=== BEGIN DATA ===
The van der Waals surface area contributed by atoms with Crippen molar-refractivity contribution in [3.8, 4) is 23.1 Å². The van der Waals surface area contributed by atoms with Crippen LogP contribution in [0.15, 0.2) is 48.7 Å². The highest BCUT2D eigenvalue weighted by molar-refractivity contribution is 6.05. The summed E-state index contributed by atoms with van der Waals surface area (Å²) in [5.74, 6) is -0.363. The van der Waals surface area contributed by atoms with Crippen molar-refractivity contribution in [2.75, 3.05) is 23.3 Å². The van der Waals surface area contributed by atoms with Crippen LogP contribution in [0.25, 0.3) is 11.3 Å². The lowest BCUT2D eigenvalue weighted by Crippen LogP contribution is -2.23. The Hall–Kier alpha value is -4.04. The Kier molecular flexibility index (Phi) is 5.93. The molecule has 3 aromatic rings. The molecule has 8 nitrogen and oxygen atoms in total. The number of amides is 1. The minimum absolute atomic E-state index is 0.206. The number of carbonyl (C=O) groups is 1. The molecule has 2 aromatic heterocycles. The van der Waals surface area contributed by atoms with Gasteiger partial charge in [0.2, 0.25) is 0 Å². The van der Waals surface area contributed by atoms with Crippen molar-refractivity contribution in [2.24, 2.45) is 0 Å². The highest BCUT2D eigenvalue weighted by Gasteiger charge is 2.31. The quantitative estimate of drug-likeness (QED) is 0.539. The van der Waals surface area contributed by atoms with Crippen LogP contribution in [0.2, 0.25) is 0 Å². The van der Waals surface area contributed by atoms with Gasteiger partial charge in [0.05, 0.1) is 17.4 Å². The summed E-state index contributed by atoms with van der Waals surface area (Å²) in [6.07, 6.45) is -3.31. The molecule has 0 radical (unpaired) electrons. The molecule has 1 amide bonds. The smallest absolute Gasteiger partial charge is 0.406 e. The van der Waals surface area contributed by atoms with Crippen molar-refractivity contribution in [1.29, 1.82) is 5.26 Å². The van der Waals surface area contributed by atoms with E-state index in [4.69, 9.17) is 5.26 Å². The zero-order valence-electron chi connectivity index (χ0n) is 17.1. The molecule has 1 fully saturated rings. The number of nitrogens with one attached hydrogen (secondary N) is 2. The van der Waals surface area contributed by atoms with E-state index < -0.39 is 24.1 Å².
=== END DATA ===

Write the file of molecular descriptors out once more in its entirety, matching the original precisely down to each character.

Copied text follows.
The van der Waals surface area contributed by atoms with Crippen molar-refractivity contribution in [3.8, 4) is 23.1 Å². The van der Waals surface area contributed by atoms with Crippen LogP contribution in [0.15, 0.2) is 48.7 Å². The highest BCUT2D eigenvalue weighted by molar-refractivity contribution is 6.05. The summed E-state index contributed by atoms with van der Waals surface area (Å²) in [5.74, 6) is -0.363. The van der Waals surface area contributed by atoms with Crippen molar-refractivity contribution in [2.75, 3.05) is 23.3 Å². The van der Waals surface area contributed by atoms with Crippen LogP contribution in [0.25, 0.3) is 11.3 Å². The lowest BCUT2D eigenvalue weighted by Crippen LogP contribution is -2.23. The Hall–Kier alpha value is -4.04. The Kier molecular flexibility index (Phi) is 5.93. The molecule has 3 aromatic rings. The molecule has 8 nitrogen and oxygen atoms in total. The number of amides is 1. The minimum absolute atomic E-state index is 0.206. The number of carbonyl (C=O) groups is 1. The molecule has 2 aromatic heterocycles. The van der Waals surface area contributed by atoms with Gasteiger partial charge in [0.2, 0.25) is 0 Å². The van der Waals surface area contributed by atoms with Crippen molar-refractivity contribution in [2.24, 2.45) is 0 Å². The highest BCUT2D eigenvalue weighted by Gasteiger charge is 2.31. The quantitative estimate of drug-likeness (QED) is 0.539. The van der Waals surface area contributed by atoms with Crippen LogP contribution in [0.2, 0.25) is 0 Å². The van der Waals surface area contributed by atoms with Gasteiger partial charge in [0.05, 0.1) is 17.4 Å². The summed E-state index contributed by atoms with van der Waals surface area (Å²) in [6.07, 6.45) is -3.31. The molecule has 0 radical (unpaired) electrons. The molecule has 1 amide bonds. The smallest absolute Gasteiger partial charge is 0.406 e. The van der Waals surface area contributed by atoms with Crippen molar-refractivity contribution in [1.29, 1.82) is 5.26 Å². The van der Waals surface area contributed by atoms with E-state index in [4.69, 9.17) is 5.26 Å². The zero-order valence-electron chi connectivity index (χ0n) is 17.1. The molecule has 1 fully saturated rings. The number of nitrogens with one attached hydrogen (secondary N) is 2. The van der Waals surface area contributed by atoms with E-state index < -0.39 is 24.1 Å².